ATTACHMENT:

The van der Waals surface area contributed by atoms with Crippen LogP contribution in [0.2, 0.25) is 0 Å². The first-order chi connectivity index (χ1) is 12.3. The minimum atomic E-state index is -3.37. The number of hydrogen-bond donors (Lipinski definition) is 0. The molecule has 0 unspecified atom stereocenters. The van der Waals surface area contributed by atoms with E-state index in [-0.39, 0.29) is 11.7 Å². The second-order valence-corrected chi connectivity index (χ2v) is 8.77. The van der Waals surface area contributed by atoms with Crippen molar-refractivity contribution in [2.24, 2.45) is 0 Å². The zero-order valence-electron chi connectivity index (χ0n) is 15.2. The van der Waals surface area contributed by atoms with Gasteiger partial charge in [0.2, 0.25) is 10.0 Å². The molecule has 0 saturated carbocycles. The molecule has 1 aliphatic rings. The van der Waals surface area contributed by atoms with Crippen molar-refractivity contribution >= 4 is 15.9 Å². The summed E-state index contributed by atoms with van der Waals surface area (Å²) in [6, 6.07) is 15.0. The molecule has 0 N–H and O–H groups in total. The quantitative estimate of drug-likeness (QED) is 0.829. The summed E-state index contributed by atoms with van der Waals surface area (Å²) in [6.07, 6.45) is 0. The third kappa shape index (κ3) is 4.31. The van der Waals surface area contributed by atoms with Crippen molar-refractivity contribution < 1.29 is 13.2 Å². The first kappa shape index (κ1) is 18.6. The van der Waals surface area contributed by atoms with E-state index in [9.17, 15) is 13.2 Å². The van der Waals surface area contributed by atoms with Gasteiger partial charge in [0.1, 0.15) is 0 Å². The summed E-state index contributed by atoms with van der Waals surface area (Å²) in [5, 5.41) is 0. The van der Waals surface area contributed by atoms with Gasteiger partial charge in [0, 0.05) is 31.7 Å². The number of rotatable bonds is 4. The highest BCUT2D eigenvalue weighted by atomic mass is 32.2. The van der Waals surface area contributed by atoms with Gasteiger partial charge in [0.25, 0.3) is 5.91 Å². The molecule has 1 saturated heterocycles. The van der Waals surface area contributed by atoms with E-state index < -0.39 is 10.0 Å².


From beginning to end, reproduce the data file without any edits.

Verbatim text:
The van der Waals surface area contributed by atoms with Crippen LogP contribution in [0.2, 0.25) is 0 Å². The first-order chi connectivity index (χ1) is 12.3. The minimum atomic E-state index is -3.37. The number of hydrogen-bond donors (Lipinski definition) is 0. The molecule has 0 unspecified atom stereocenters. The van der Waals surface area contributed by atoms with E-state index in [-0.39, 0.29) is 11.7 Å². The second-order valence-corrected chi connectivity index (χ2v) is 8.77. The van der Waals surface area contributed by atoms with Crippen molar-refractivity contribution in [2.24, 2.45) is 0 Å². The zero-order valence-electron chi connectivity index (χ0n) is 15.2. The van der Waals surface area contributed by atoms with Gasteiger partial charge in [0.2, 0.25) is 10.0 Å². The molecule has 0 saturated carbocycles. The molecule has 1 aliphatic rings. The van der Waals surface area contributed by atoms with Crippen molar-refractivity contribution >= 4 is 15.9 Å². The summed E-state index contributed by atoms with van der Waals surface area (Å²) in [6, 6.07) is 15.0. The molecule has 0 N–H and O–H groups in total. The quantitative estimate of drug-likeness (QED) is 0.829. The summed E-state index contributed by atoms with van der Waals surface area (Å²) in [6.07, 6.45) is 0. The third kappa shape index (κ3) is 4.31. The van der Waals surface area contributed by atoms with Crippen molar-refractivity contribution < 1.29 is 13.2 Å². The first kappa shape index (κ1) is 18.6. The van der Waals surface area contributed by atoms with E-state index in [9.17, 15) is 13.2 Å². The van der Waals surface area contributed by atoms with Gasteiger partial charge in [0.1, 0.15) is 0 Å². The summed E-state index contributed by atoms with van der Waals surface area (Å²) in [5, 5.41) is 0. The van der Waals surface area contributed by atoms with Gasteiger partial charge in [0, 0.05) is 31.7 Å². The number of rotatable bonds is 4. The highest BCUT2D eigenvalue weighted by atomic mass is 32.2. The van der Waals surface area contributed by atoms with Gasteiger partial charge in [0.25, 0.3) is 5.91 Å². The molecule has 1 saturated heterocycles. The van der Waals surface area contributed by atoms with E-state index < -0.39 is 10.0 Å².